TABLE OF CONTENTS
When we looked at the Radeon Pro W6400 workstation graphics card, at first, it seemed like an insane product.
Why would professionals even consider such a low-tier card?
But a quick look at our forums and article comments shows that even today, neither gamers nor professionals have the luxury of picking the GPU they want to buy. At least not for a sane price.
The GPU Market in Q1 2022
When it comes to professional workloads, waiting isn’t always an option.
Clients generally won’t empathize with the lack of hardware in the market as an excuse for delays.
So, the next best thing is to overspend and pay the 2x-3x over MSRP on each GPU to keep your business going.
That is the ONLY option for tasks like GPU rendering and heavy 3D work. If you want to get the job done, you have no choice but to pay that premium.
We genuinely feel for those forced to build high-performance GPU render nodes in this market with, say, 4x RTX 3080s.
There’s another range of professional workloads that needs GPU power, but not so much. However, in this market, even those professionals are getting shafted with GTX 1650s priced at an eye-watering $300+ (release MSRP was $149).
Whether you want to run multiple 4K monitors or need the upsides of a workstation-class graphics card and driver combo, the Radeon Pro W6400, if nothing else, is a decent alternative for 2D CAD workflows and business apps. And its best feature by far – you can buy one.
The optimizations mentioned by name (by AMD) are for Autodesk 3ds Max (2021), Autodesk Revit (2021), Epic Twinmotion (2020), and Unreal Engine Packaged Projects.
Radeon Pro W6400: Viewport Boost, Low Power Draw, and More
One of the best things about this graphics card is its low power draw.
It takes up only a single slot of space and draws a mere 50W of power through the PCIe slot. No external power needed.
It also offers a half-height bracket for compact workstations and business PCs.
I can see the ‘no external power needed’ selling point appealing to users with entry-level pre-built systems that use proprietary parts.
Slotting in an entry-level workstation GPU without spending anything else is perfectly reasonable, especially if the pre-built sits in a slim case that needs a low-profile GPU.
The Radeon Pro W6400’s product page and marketing materials focused quite a bit on a mythical feature that AMD calls ‘Viewport Boost,’ which supposedly improves viewport performance.
So, does it? These are the kinds of charts that AMD shows off –
It looks appealing, right? Well, let’s go digging and see what we can find.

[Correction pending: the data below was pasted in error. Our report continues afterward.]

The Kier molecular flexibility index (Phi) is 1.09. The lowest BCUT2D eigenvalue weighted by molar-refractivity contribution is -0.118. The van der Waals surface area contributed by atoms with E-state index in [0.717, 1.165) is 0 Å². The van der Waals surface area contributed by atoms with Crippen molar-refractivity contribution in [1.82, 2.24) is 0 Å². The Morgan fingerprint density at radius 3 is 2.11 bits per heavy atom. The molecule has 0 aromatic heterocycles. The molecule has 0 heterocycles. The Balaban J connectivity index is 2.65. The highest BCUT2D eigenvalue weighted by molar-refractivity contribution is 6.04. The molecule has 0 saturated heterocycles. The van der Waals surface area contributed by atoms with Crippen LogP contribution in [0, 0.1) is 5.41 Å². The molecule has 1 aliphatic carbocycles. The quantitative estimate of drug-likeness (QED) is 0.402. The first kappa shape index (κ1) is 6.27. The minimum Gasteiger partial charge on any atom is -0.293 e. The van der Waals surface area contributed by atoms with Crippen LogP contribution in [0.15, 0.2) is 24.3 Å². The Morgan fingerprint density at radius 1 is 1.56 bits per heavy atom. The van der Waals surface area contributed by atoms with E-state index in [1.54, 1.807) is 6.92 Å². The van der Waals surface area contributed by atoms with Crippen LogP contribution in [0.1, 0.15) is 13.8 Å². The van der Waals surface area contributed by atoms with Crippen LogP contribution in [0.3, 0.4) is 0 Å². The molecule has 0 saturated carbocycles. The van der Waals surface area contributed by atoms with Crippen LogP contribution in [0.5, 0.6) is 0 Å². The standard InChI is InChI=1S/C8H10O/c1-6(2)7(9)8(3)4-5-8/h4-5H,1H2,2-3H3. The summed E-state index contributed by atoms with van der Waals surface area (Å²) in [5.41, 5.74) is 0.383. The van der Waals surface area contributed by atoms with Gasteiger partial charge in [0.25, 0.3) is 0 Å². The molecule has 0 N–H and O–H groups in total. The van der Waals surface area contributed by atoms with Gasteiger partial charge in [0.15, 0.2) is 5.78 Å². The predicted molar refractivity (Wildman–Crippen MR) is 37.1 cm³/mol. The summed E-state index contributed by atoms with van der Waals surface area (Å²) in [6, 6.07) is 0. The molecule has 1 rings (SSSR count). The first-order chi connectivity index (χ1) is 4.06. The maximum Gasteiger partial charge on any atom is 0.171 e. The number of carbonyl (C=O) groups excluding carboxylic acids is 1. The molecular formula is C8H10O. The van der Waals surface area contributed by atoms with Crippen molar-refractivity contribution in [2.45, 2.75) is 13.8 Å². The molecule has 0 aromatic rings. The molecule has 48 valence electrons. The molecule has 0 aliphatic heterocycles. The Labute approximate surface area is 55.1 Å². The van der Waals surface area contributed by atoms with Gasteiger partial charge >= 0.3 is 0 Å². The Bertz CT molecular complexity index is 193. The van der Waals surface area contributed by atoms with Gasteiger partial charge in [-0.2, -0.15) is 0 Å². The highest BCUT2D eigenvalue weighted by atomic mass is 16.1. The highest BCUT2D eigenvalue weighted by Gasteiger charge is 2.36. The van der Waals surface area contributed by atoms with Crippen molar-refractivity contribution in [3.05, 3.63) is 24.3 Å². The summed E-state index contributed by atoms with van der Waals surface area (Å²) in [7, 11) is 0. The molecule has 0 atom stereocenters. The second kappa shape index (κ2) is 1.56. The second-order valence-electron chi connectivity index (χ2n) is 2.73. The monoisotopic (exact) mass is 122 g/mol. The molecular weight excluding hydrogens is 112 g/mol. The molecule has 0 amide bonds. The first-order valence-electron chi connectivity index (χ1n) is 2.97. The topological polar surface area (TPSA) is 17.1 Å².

After going through the official user guide for Viewport Boost [PDF], here’s a particularly telling section that sheds some light on the feature –
If you take a quick look at the workloads that supposedly benefit from Viewport Boost, you’ll see a pattern.
4K resolution; realistic mode; high-quality shading; high anti-aliasing; ultra mode; highest visual settings.
If you regularly work with professional applications like those listed above, you’ll know professionals prefer keeping visual effects and enhancements ‘OFF’ when working within a viewport.
Some niche use cases might require an enhanced level of realism to get a better handle on a scene.
But actively working with these options enabled is, at best, an unlikely scenario.
Tracing Rays All Around?
Although AMD does boast Hardware Raytracing support, they’ve not gone ham with the claim.
It’s mentioned only in passing here and there.
Yes, the W6400 has AMD’s Ray Accelerators and should add performance to render engines and CG apps that support it.
Just don’t expect it to offer a significant boost to performance.
Benchmarking the Radeon Pro W6400
Under normal circumstances, we would’ve scoffed at a product like the Radeon Pro W6400.
But when GPUs are in such short supply, can we scoff at anything? Sure, we can. It just doesn’t help anyone.
Getting GPUs at MSRP or anywhere close to it in early 2022 is still near-impossible – especially gaming ones that offer excellent value.
So, if you’re unable to find what you want to buy, these relatively cheaper workstation cards might help as a stopgap measure.
Also, if your workloads aren’t too GPU-intensive (think BIM, viz, etc.), entry-level workstation cards could be a viable option.
When it comes to powerful 3D workloads, Blender is one of the first things that comes to mind because it’s so accessible to everyone.
Unfortunately, thanks to the vast emptiness that is the GPU market right now, even beginners have nowhere to turn!
It’s almost impossible to grab a competent graphics card to get started without being forced to spend an arm and leg.
Is the Radeon Pro W6400 going to be the savior we all need? No. Not really.
It works. It works well if you account for how low its power draw is.
But that’s about it. There’s nothing particularly exciting or remarkable about this graphics card in Blender.
It matches its similarly-priced Nvidia workstation competitor – the Nvidia (Quadro) T600.